Research ecologist Nathan Stephenson crawled around magnificent Giant Forest, checking young giant sequoias for damage from California’s three-year drought.
Instead of stressed-out plants, he found young trees that looked pretty happy, he said. But at some point, he glanced upward and saw something startling.
“The foliage had died back on a much larger sequoia above me,” said Stephenson, a sequoia authority who works for the U.S. Geological Survey. “It’s not happening to all of them, but there is a subset of bigger trees showing stress. It makes sense, but it surprised me a little.”
The brown needles on a 3,000-year-old tree are a smart response to drought, Stephenson said. The trees dump their old foliage when they get drought-stressed and focus on new growth.
But the bigger takeaway: Nature may hold a few surprises as the climate warms this century for giant sequoias and other plants and animals. California’s intense drought is giving scientists a valuable sneak peek.
Though the older sequoias have survived past climate warmups, no one knows how these natural treasures will hold up this time. Climate warming is moving faster than it has in the past, scientists say. Some researchers worry that the Sierra will lose some trees that were alive before the time of Christ. They acknowledge it’s possible the giant sequoia will not survive as a species.
For other parts of nature, the expectation is that many types of plants and animals will retreat to higher ground or move farther north to find habitat.
Some species may tolerate the change and remain in the biological nooks and crannies of the 400-mile-long Sierra Nevada. Some probably will not survive.
Jessica Blois, an assistant professor at the University of California at Merced, teaches paleoecology and has studied the response of California mammals to past climate change. She said the biologically diverse Sierra Nevada should help animals adjust.
“There’s a great complexity in the Sierra, unlike many places,” she said.
But for mature, long-lived Western trees, such as the giant sequoia, bristlecone pine, redwoods or foxtail pine, there won’t be any quick shifting to react. Individual trees that live thousands of years in one place will have to simply hunker down and ride it out.
They’ve done it before. Sequoias, the largest trees on the planet, have lived through a centuries-long dry spell in the last 1,200 years, according to the Tree Ring Laboratory at the University of Arizona.
The largest tree in the world — General Sherman Tree in Sequoia National Park’s Giant Forest — lived through that dry time. It is 36.5 feet thick at its base and 275 feet tall. There are taller trees, but none has more girth — more than 52,000 cubic feet of wood.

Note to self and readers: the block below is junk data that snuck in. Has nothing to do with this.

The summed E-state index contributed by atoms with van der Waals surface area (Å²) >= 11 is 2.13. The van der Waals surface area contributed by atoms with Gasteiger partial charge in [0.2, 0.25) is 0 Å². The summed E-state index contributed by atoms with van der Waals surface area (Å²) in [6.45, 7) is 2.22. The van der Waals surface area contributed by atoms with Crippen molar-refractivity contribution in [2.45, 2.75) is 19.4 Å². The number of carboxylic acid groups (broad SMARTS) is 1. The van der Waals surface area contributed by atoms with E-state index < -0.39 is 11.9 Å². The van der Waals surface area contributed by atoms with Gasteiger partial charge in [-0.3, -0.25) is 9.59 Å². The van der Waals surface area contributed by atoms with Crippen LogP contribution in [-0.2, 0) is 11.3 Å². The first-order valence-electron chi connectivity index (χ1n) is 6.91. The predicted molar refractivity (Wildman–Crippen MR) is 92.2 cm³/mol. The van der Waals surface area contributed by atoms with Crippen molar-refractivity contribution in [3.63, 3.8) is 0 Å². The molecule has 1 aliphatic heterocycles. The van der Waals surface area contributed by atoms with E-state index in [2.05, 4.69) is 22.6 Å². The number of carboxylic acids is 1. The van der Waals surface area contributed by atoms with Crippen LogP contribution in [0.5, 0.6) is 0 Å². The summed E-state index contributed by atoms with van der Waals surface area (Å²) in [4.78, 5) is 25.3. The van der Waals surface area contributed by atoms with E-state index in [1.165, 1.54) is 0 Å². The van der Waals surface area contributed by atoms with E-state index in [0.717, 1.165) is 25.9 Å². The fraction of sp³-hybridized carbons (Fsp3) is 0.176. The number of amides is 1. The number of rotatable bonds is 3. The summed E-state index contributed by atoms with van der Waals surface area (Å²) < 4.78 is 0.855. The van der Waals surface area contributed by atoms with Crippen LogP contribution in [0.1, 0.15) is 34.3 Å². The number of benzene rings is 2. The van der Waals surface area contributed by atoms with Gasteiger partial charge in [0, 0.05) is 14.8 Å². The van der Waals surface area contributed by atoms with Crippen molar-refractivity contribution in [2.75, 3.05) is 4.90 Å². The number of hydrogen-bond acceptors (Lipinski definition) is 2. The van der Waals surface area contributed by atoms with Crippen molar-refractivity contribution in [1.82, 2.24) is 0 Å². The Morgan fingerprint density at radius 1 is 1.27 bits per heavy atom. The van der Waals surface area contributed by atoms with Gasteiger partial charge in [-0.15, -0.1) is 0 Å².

Here’s another way to consider the Sherman’s size: In the 1970s, a fallen limb from the Sherman Tree was measured at more than 150 feet long and 7 feet in diameter. At the time, it was considered larger than any tree east of the Mississippi River.
The Sherman and the other giants live in Earth’s last 65 or 70 natural groves. All are in the Sierra Nevada, and the highest concentration of them is in Sequoia-Kings Canyon National Parks and the Giant Sequoia National Monument.
Perched above the San Joaquin Valley, they already face challenges from plumes of Valley air pollution that deposit chemicals in the soil and vegetation. The giants also are limited to a narrow elevation belt between 4,500 feet and 7,500 feet. They require a lot of water and well-drained soil because they have a wide, shallow root system.
Drought is no friend of the giant sequoia, according to researchers. The tree has managed to adapt, not only to warmer times but to the increased number of forest fires that follow. Giant sequoias have a spongy, cinnamon-colored bark that can be 3 feet thick, protecting them from insect infestation and, more importantly, fire.
“The giant sequoia has a phenomenal resistance to fire,” said professor Stephen Hart, a UC Merced researcher who studies biochemical processes.
Frequent and low-intensity fire actually is a benefit to the big trees, setting the stage for giant sequoia seeds to grow, researchers said. Fires tend to eliminate brush and small trees that might create a bigger, more damaging fire.
But giant sequoia seedlings and saplings easily burn up in big fires — and there are likely to be some large wildfires as the climate warms.
For the mature giants, the soil may hold clues to its ability to survive dry times, Hart said. Over time, the giants accumulate a lot of organic matter — decomposing leaves, bark, cones and other forest litter.
“Think of potting soil,” he said. “If you have more organic matter, it helps retain water. So there is more potential for storing moisture from snow or rain.”
Hart, who has studied the soils around giant sequoias in Yosemite National Park groves, said he does not know if the species will survive the warming climate this time. Will they be able to disperse to other areas over time? No one knows that answer.
USGS ecologist Stephenson said he pays attention to seedlings, adding that if the young trees reach 1 or 2 years of age, they tolerate drought pretty well.
He also talks about a particularly dry decade researchers discovered in the late 1200s. The mature giant sequoias survived that intense drought. But no one knows what the forest looked like after that decade.
That’s why scientists cannot let the three-year drought pass without looking closely at the Sierra — both on the ground and through satellite imagery, he said.
“This is a rare opportunity to see what the forest looks like in a warmer, drier time,” he said.